What TDs said in the Dáil overnight
Micheal Martin seen during the emergency Dail session to debate legislation to dissolve IBRC overnight.
The Dáil passed all stages of emergency legislation to liquidate the Irish Bank Resolution Corporation last night, by 113 votes to 35.
Fianna Fáil and Independent TD Michael Lowry supported the Government in the final vote, which concluded at 2.55am.
Minister for Finance Michael Noonan told the Dáil the Government was trying to protect the Irish taxpayer and recover some of the ground lost.
Winding up the almost three hours of debate on the Bill, the Minister said they wanted to get the best price possible for the Irish taxpayer.
He said the Government had to take action because they were not in a position to deny the Government was planning to liquidate IBRC and the legislation had been prepared some months ago.
The purpose of the Bill was to put a special liquidator into IBRC so that potentially €14 billion of Irish taxpayers assets were protected, he said.
The liquidator had already taken over premises in Dublin, London and New York and had secured them with security staff. He said they could not give notice of a liquidation or not deny a liquidation and then stand back from it without taking action.
Earlier Taoiseach Enda Kenny told the Dáil the lifetime costs including interest of Ireland’s bank debt promissory notes would have hit almost €48 billion.
Mr Kenny said it would have been an enormous burden but the Government was committed to replacing the promissory notes with a new cheaper, longer-term instrument that would ease the burden on the Irish taxpayer.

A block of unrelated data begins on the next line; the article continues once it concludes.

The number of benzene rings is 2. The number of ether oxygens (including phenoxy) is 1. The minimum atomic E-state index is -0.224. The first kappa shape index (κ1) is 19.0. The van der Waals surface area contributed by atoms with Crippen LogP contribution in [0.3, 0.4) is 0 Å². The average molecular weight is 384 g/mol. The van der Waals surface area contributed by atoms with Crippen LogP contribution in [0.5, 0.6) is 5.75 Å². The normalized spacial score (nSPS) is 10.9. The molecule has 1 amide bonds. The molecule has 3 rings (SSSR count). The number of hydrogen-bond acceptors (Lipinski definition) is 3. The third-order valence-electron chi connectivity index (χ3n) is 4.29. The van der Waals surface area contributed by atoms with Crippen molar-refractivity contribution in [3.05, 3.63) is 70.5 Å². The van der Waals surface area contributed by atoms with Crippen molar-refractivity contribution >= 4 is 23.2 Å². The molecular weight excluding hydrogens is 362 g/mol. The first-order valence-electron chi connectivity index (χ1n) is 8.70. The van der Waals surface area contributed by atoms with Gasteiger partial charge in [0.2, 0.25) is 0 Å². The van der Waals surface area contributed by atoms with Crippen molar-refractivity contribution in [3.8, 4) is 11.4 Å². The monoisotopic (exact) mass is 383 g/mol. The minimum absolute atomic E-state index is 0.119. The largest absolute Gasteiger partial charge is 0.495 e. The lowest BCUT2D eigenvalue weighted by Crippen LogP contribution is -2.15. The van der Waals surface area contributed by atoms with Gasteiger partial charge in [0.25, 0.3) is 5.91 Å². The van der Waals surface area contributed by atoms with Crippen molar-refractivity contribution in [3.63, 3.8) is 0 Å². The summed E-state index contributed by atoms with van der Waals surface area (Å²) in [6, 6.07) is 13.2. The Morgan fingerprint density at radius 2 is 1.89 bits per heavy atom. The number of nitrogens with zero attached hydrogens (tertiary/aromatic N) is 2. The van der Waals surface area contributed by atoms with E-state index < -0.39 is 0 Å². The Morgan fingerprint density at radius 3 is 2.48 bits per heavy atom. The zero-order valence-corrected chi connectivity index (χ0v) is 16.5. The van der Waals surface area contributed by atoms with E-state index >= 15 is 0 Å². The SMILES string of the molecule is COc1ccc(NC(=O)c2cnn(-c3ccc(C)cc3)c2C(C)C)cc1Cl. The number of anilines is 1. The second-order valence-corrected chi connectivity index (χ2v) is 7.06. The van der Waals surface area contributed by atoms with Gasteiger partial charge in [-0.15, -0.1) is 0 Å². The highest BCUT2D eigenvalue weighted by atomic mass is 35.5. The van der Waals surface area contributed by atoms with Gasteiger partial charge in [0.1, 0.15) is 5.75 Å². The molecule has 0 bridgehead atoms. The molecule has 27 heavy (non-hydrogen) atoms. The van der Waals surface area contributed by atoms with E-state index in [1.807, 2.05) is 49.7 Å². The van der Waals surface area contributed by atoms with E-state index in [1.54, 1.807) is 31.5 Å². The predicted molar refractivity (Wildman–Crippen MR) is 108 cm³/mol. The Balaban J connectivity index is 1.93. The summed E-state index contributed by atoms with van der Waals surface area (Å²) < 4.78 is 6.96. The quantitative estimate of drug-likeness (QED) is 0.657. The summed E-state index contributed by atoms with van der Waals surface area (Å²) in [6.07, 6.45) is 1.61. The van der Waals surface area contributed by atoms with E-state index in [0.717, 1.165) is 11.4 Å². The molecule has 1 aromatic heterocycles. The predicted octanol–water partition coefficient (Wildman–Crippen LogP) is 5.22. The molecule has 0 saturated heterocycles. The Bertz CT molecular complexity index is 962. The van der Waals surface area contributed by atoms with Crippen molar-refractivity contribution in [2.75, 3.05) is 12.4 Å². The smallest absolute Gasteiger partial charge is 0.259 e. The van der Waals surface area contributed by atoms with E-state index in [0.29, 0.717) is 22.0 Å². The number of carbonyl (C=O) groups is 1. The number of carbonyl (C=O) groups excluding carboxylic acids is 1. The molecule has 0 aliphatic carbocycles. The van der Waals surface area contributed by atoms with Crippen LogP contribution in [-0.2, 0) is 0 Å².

Speaking in the early hours of this morning on the emergency Bill, Mr Kenny told the Dáil a key element of the restructuring of the promissory notes was the liquidation of the IBRC, the wind-down vehicle of the former Anglo Irish Bank and Irish Nationwide.
“The Bill is a first step in a final comprehensive restructuring of the heavy obligations placed on the taxpayer from the bailout of these financial institutions,” he said.
The liquidation was necessary to secure the billions worth of assets ultimately owned by the taxpayer, the Taoiseach said.
“The disappearance of the former Anglo Irish Bank and Irish Nationwide from our social and political landscape is long overdue,” he said. “They were emblems of a culture of cronyism that undermined confidence in our economy and political system.”
“They became a stain upon our international reputation and a dent to our national pride,” Mr Kenny added.
Tánaiste Eamon Gilmore said the recklessness and greed of a tiny clique had brought the country to the edge of financial ruin.
“These banks, the people who ran them, and the golden circle around them, were the very roots of the crisis which has caused so much distress to the Irish people,” he added.
“In liquidating this institution, we are doing what should have been done on the night of the blanket bank guarantee.”
Mr Gilmore said the current Government was ending Anglo Irish Bank, not scrambling to keep it alive.
Fianna Fáil leader Micheál Martin paid tribute to the Minister for Finance for giving a matter-of-fact speech, while he believed the Taoiseach and Tánaiste had been highly political.
“I do not believe Mr Noonan would misrepresent the facts on such a serious issue,” he said, adding that he accepted the Minister’s integrity in the debate.